A white banner bearing the words “Never Forget June 4, See You In Victoria Park” appeared on a slope in Kowloon on Friday morning, though by 9.10am, firefighters were already at the site, ready to remove it. It was taken down at about 10am.
So far no one has claimed responsibility for draping the giant banner on the slope near Beacon Hill in Lion Rock Country Park, one day ahead of the annual candlelight vigil to commemorate the Tiananmen Square incident.
Saturday is the 27th anniversary of the crackdown on the student movement in Beijing in 1989.
Every year, the Hong Kong Alliance in Support of Patriotic Democratic Movements in China organises a vigil in Victoria Park to mourn those killed during the incident.
But this year, student leaders from several universities have argued that the commemorative activities should come to an end, saying they have not led to any progress and are impeding the city’s democratic development.
Lion Rock became a site of protest during the Occupy movement in 2014 when a group of rock climbers hung a large yellow banner saying “I want real universal suffrage” on the mountain to show support for the pro-democracy movement.
Many in the city associate the “Lion Rock spirit” with striving for a better life, as embodied in the 1970s RTHK drama Under the Lion Rock and its title song.
Meanwhile, more than 300 people, including former student leaders, pan-democrat lawmakers and veteran journalists, have signed a joint petition arguing for the continuation of the candlelight vigil, saying “the struggle of man against power is the struggle of memory against forgetting”.
The petition, entitled “To mourn is to resist”, had collected 336 signatures by 7pm on Thursday.
“Over the past years, we have kept commemorating June 4 and calling on Beijing to reverse its verdict [on the democracy movement]. It is because the struggle of man against power is the struggle of memory against forgetting,” the petition said.
“Dictators know well that they have to first eliminate people’s memory if they are to eliminate the people’s resistance,” it read.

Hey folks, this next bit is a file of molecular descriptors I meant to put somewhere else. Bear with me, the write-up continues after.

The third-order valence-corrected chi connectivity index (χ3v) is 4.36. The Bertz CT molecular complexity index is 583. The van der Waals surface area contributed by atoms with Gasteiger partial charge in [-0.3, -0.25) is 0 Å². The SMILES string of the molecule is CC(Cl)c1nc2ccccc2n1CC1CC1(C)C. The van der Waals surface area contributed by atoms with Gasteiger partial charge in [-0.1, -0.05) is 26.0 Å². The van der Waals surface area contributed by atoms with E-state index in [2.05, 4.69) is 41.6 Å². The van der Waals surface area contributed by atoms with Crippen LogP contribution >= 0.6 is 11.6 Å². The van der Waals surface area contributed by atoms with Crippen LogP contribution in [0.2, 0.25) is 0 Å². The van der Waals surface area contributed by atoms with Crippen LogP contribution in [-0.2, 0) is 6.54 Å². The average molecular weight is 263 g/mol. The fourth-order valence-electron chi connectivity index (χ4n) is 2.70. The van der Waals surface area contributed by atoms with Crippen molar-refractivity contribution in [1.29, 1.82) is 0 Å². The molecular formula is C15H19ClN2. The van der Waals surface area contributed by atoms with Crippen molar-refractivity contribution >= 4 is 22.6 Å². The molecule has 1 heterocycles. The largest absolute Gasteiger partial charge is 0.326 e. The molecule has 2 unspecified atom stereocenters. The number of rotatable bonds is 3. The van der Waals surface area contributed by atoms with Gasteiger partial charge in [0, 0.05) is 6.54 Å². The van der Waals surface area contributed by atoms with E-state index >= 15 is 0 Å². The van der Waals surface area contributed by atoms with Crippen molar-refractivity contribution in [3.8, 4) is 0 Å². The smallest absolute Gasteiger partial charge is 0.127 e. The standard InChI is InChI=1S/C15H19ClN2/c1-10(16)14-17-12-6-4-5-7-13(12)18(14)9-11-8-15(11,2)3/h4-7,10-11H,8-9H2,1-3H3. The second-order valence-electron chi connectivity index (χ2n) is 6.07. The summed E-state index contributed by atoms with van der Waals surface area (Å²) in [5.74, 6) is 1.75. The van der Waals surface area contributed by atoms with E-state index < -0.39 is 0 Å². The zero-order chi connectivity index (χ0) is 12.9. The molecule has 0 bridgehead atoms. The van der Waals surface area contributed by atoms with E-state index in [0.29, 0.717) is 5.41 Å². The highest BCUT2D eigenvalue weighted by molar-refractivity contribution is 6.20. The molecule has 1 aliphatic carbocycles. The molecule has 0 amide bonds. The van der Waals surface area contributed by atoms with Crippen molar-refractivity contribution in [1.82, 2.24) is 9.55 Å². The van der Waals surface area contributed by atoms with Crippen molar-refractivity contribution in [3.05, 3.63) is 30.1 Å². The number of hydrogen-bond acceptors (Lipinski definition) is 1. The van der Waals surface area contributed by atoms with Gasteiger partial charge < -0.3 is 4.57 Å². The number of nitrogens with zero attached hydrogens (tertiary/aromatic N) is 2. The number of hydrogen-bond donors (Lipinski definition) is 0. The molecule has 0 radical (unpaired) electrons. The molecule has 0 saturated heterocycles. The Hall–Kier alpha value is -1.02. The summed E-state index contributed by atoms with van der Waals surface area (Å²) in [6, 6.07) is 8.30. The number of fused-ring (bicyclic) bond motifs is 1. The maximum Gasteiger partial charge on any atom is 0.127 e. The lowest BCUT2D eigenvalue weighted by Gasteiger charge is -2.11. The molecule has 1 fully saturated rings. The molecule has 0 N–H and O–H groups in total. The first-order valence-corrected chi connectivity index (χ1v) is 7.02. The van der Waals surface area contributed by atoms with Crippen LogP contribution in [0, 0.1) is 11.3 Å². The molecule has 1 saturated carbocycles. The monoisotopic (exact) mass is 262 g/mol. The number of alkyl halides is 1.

Initiators of the petition include Occupy Central campaign co-founders Professor Benny Tai Yiu-ting and Professor Chan Kin-man, lawmaker Ip Kin-yuen and former student leaders Mak Tung-wing and Andrew To Kwan-hang.
Among those who have signed are outspoken businessman Ricky Wong Wai-kay, veteran journalist Ching Cheong, lawmakers Lee Cheuk-yan, Emily Lau Wai-hing and Alan Leong Kah-kit and ex-legislator Lee Wing-tat.
On why he signed, Wong said: “At my age, there are some principles that you have to uphold.” He has never shown up at the vigil in past years and will again be absent on Saturday because of overseas engagements. He was an executive committee member of the Chinese University student union in 1981.
Civic Party leader Alan Leong said: “I demand the vindication of those who perished during the June 4, 1989 crackdown not only because it is the least we can do to accord to them the respect they more than deserve, but it is an inevitable step to take before China can once again affirm the importance of personal freedoms and celebrate dreamers and idealists as indispensable contributors to the country’s future.”
Mak said on Thursday he was pleased with the response.
“I am not suggesting that the vigil is the only means to commemorate June 4. But we cannot agree with the localists that it is useless,” Mak said, adding that the annual event had an impact in the international arena. “I don’t think the students’ forums can have the same impact,” he said.
This year, the vigil has faced numerous attacks from young localists. Student unions from major higher education institutions said they would not attended the vigil but would instead hold forums separately to discuss Hong Kong’s development.
The convenor of the pro-independence Hong Kong National Party, Chan Ho-tin, dismissed the Tiananmen crackdown as being “unrelated to Hong Kong”.
Beside the vigil on Saturday, localist group Civic Passion and its allies will hold rallies in Sha Tin, Shau Kei Wan and Tsim Sha Tsui.
The alliance expects some 100,000 people to show up at the vigil.
Police senior superintendent Tse Kwok-wai, of Hong Kong Island regional headquarters, said officers would monitor the situation closely and called on participants to cooperate with officers.
Tse declined to discuss the crowd risk assessment or police deployment but said there would be sufficient manpower to maintain order.
However, a police source said about 700 officers would be deployed in Victoria Park and another 200 would be on standby in case of an ad hoc incident. The source said that up to now, there was no intelligence indicating that there would be a confrontation or violence.